Tarzan the Terrible

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Tarzan the Terrible
Dust-jacket illustration of first edition.
AuthorEdgar Rice Burroughs
IllustratorJ. Allen St. John
CountryUnited States
SeriesTarzan series
PublisherA. C. McClurg
Publication date
Media typePrint (hardback)
Preceded byTarzan the Untamed 
Followed byTarzan and the Golden Lion 

Tarzan the Terrible is a novel by American writer Edgar Rice Burroughs, the eighth in his series of twenty-four books about the title character Tarzan. It was first published as a serial in the pulp magazine Argosy All-Story Weekly in the issues for February 12, 19, and 26 and March 5, 12, 19, and 26, 1921; the first book edition was published in June 1921 by A. C. McClurg. Its setting, Pal-ul-don, is one of the more thoroughly realized "lost civilizations" in Burroughs' Tarzan stories. The novel contains a map of the place as well as a glossary of its inhabitants' language.


Map of Pal-ul-don from the first edition.

Two months have passed since the conclusion of the previous novel Tarzan the Untamed in which Tarzan spent many months wandering about Africa wreaking vengeance upon those who he believed brutally murdered Jane. At the end of that novel, Tarzan learns that her death was a ruse and that she had not been killed at all.

In attempting to track Jane, Tarzan has come to a hidden valley called Pal-ul-don filled with dinosaurs, notably the savage Gryfs which are Triceratops that are omnivorous and stand 20 feet tall at the shoulder, have claws on their front legs, and Stegosaurus-like plates on its back. The lost valley is also home to two different adversarial races of tailed human-looking creatures: the hairless and white-skinned, city-dwelling Ho-don and the hairy and black-skinned, hill-dwelling Waz-don. Tarzan befriends a Ho-don warrior and the Waz-don chief actuating some uncustomary relations. In this new world, Tarzan becomes a captive where he impresses his captors with his accomplishments and skills that they name him "Tarzan-Jad-Guru" (Tarzan the Terrible).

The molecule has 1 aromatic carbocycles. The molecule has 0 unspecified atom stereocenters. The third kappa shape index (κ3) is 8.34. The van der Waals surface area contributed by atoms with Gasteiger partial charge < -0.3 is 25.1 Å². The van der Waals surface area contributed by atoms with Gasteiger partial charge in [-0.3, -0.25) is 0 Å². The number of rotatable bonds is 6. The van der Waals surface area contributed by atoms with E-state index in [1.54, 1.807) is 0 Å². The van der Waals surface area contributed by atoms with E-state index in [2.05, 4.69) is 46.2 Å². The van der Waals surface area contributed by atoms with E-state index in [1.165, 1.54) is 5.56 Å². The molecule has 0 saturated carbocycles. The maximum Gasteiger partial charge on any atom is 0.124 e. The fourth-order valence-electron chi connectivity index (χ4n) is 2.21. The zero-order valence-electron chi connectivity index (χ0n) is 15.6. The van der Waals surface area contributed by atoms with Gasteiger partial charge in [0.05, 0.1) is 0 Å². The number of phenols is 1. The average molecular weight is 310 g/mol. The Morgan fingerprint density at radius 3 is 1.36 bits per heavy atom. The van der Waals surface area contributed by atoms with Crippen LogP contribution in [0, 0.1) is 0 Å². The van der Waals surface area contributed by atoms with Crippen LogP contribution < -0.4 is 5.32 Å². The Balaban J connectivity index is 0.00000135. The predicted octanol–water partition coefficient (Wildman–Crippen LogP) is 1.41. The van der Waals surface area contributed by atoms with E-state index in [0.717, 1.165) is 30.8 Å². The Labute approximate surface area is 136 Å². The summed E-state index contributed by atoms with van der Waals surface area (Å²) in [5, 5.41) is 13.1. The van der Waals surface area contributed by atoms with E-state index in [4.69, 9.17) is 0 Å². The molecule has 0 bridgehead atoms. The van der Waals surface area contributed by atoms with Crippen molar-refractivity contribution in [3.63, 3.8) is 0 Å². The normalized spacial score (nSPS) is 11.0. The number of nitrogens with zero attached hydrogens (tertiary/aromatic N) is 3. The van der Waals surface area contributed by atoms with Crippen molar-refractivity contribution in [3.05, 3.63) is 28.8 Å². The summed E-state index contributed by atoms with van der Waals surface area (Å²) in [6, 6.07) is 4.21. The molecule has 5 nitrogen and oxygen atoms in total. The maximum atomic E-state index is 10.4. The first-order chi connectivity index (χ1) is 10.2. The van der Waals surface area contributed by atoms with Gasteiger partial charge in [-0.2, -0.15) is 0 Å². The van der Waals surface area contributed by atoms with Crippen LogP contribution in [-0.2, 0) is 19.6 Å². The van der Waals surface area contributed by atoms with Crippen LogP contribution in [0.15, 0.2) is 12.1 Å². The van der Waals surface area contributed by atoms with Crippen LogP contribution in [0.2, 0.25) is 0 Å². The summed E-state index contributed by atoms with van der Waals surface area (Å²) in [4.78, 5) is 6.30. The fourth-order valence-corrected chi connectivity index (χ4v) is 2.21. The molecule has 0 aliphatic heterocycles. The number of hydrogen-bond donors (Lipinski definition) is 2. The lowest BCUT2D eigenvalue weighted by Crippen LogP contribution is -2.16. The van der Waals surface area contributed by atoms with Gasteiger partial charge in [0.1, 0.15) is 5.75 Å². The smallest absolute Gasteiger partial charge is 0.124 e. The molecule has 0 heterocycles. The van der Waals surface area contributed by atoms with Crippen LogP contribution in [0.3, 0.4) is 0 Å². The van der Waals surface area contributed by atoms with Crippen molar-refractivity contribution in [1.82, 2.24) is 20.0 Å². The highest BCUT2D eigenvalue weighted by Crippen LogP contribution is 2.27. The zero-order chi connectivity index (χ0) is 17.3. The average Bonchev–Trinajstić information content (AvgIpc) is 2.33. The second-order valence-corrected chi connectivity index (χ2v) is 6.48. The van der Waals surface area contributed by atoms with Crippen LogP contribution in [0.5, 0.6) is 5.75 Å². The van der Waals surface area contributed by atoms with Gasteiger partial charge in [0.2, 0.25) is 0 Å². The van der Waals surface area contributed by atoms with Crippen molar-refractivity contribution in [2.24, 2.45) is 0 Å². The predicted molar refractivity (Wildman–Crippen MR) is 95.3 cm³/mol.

Jane is also being held captive in Pal-ul-don, having been brought there by her German captor. She becomes a centerpiece in a religious power struggle, until she escapes. Her German captor becomes dependent on her due to his own lack of jungle survival skills.

With the aid of his native allies, Tarzan continues to pursue his beloved, going through an extended series of fights and escapes to do so. In the end, success seems beyond even his ability to achieve until in the final chapter he and Jane are saved by their son Korak, who has been searching for Tarzan just as Tarzan has been searching for Jane.


The book has been adapted into comic form by Gold Key Comics in Tarzan #166-167 (July–September 1968), with a script by Gaylord DuBois and art by Russ Manning.

Pa-lu-don appears in the Tarzan, Lord of the Jungle episode "Tarzan and the Beast in the Iron Mask".


  • Bleiler, Everett (1948). The Checklist of Fantastic Literature. Chicago: Shasta Publishers. pp. 68.

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Preceded by Tarzan series
Tarzan the Terrible
Succeeded by